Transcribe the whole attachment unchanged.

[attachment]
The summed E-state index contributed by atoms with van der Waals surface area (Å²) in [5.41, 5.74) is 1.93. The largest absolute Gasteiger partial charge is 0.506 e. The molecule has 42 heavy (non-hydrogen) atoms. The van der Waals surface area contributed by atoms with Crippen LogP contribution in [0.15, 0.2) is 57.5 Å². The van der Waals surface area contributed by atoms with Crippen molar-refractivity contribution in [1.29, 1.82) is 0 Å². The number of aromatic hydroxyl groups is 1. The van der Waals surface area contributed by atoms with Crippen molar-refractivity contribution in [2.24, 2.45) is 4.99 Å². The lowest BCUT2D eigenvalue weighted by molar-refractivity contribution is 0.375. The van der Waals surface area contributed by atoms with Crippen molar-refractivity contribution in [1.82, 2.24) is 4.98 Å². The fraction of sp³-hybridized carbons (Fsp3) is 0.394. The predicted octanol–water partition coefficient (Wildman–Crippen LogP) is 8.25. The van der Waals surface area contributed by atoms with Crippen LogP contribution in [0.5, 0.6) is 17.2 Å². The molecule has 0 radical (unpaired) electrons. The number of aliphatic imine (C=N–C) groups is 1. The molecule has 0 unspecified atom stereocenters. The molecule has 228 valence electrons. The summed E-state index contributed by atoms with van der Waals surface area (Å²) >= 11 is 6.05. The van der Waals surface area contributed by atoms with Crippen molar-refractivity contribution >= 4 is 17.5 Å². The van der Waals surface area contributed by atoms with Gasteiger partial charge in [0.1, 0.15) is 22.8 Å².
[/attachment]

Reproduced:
The summed E-state index contributed by atoms with van der Waals surface area (Å²) in [5.41, 5.74) is 1.93. The largest absolute Gasteiger partial charge is 0.506 e. The molecule has 42 heavy (non-hydrogen) atoms. The van der Waals surface area contributed by atoms with Crippen LogP contribution in [0.15, 0.2) is 57.5 Å². The van der Waals surface area contributed by atoms with Crippen molar-refractivity contribution in [1.29, 1.82) is 0 Å². The number of aromatic hydroxyl groups is 1. The van der Waals surface area contributed by atoms with Crippen molar-refractivity contribution in [2.24, 2.45) is 4.99 Å². The lowest BCUT2D eigenvalue weighted by molar-refractivity contribution is 0.375. The van der Waals surface area contributed by atoms with Crippen molar-refractivity contribution in [1.82, 2.24) is 4.98 Å². The fraction of sp³-hybridized carbons (Fsp3) is 0.394. The predicted octanol–water partition coefficient (Wildman–Crippen LogP) is 8.25. The van der Waals surface area contributed by atoms with Crippen LogP contribution in [0.5, 0.6) is 17.2 Å². The molecule has 0 radical (unpaired) electrons. The number of aliphatic imine (C=N–C) groups is 1. The molecule has 0 unspecified atom stereocenters. The molecule has 228 valence electrons. The summed E-state index contributed by atoms with van der Waals surface area (Å²) >= 11 is 6.05. The van der Waals surface area contributed by atoms with Crippen molar-refractivity contribution >= 4 is 17.5 Å². The van der Waals surface area contributed by atoms with Gasteiger partial charge in [0.1, 0.15) is 22.8 Å².